To squirrel something away
To hide something or store something in the way that a squirrel stores nuts for use in the winter.
I squirreled a little money away for an occasion such as this.
Turn over a new leaf
To reform and begin again.
I have made a mess of my life. I'll turn over a new leaf and hope to do better.
Take a leaf out of someone's book
To behave or to do something in a way that someone else would.
Don't take a leaf out of my book. I don't do it ...
The words loose and lose are mixed up in writing. Look what they mean and then read a tip how to remember them.
to suffer the loss of, to miss
He's always losing his car keys.
She lost a lot of blood in the accident.
I win! You lose!
the opposite of tight or contained
Wear comfortable, loose clothing to your exercise class.
My shoes are loose.
There were some loose wires hanging out of the wall.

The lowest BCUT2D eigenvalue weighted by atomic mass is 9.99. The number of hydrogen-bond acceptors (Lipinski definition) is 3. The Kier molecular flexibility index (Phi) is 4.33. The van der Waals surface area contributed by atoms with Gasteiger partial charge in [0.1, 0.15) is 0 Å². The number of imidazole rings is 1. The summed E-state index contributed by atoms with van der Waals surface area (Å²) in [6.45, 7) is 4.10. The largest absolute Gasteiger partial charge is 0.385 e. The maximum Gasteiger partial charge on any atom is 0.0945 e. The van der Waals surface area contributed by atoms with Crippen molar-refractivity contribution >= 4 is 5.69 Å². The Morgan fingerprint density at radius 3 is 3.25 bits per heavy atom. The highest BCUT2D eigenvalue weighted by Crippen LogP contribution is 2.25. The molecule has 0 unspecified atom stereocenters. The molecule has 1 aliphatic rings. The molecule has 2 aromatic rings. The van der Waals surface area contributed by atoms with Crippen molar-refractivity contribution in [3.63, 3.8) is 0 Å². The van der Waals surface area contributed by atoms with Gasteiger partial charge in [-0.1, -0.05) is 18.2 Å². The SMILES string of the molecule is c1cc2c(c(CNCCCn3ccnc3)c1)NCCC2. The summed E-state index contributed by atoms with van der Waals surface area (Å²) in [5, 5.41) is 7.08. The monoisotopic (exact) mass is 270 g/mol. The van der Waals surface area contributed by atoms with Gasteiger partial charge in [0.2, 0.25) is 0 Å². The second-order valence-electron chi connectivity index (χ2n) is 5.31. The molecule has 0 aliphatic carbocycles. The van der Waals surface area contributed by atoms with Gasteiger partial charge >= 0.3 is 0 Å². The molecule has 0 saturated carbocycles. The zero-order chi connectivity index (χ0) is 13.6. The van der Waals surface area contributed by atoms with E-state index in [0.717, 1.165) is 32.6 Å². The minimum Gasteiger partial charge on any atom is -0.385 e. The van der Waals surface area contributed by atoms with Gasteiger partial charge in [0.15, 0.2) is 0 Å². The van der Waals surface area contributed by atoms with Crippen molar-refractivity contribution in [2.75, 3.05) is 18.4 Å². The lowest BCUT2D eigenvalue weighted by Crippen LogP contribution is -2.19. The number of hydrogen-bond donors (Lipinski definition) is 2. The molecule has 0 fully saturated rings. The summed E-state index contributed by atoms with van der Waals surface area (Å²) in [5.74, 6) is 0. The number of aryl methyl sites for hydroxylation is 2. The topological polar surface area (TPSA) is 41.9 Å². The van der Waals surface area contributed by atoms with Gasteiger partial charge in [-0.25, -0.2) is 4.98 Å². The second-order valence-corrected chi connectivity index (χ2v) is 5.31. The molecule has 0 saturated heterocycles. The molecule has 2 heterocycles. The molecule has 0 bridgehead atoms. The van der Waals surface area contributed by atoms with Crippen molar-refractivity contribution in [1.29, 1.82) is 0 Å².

How to remember?
It's easy! Lose means the loss of, to miss. So when you don't know how ...
UK - refer to an alcoholic drink
US - refer to either short trousers or underwear
UK - the metal cover over the part of a car where the engine is
US - a hat for a baby that covers the head and ties under the chin, or a woman's hat
If you were tell someone to eat a rock:
UK - they’d be chewing a hard rock candy
US - they’d be chewing a stone from the ground
UK - a car with seats for four or five people and a separate area at the back for bags and ...
These two English words are sometimes confused by native speakers. Let's learn more about them.
to agree to take something
Do you accept credit cards?
My offer was immediately accepted.
He asked me to marry him, and I accepted.
to say 'yes' to an offer or invitation
I've just accepted an invitation to the opening-night party.
I've been invited to their wedding but I haven't decided to accept.
Except is a preposition that means "excluding."
She bought a gift for everyone except me.
The museum is open daily except Monday.
Except is also a ...